- Russia wants a seat at the table and the ability to broker a deal if and when a political solution is reached to end the civil war in Syria.
- The Russian economy is doing very poorly. The sanctions imposed after Russian adventures in Ukraine are having an impact, especially when coupled with the current low price of oil. When all else fails, dictators time after time become militarily adventurous outside their borders to distract the domestic population from their problems.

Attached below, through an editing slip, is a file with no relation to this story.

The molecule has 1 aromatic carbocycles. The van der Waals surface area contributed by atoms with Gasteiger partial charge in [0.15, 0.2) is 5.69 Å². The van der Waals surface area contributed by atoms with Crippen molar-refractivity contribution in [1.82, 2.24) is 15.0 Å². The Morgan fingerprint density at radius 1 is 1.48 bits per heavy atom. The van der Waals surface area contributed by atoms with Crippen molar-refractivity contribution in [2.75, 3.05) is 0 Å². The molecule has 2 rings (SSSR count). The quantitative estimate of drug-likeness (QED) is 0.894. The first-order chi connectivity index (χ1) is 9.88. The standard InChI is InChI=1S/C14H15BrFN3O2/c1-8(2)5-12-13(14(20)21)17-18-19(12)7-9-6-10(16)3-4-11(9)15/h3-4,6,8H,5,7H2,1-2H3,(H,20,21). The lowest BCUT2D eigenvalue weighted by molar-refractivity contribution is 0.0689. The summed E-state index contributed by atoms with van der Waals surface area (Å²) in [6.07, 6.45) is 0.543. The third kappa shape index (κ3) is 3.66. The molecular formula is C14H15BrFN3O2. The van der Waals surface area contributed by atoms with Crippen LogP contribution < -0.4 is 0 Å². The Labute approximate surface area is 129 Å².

- Putin says the biggest disaster in world history was the demise of the Soviet Union. He has always had visions of restoring the empire and what he views as Russia’s rightful place in the world. Showing an ability to project military power away from the homeland “just like the United States” gives him prestige at home and perhaps, in some foreign capitals.
All of these indicators show an attempt to cover up fundamental Russian weakness. We can only see what develops over time, but it is unlikely that Russia can sustain their military operations over the long-term.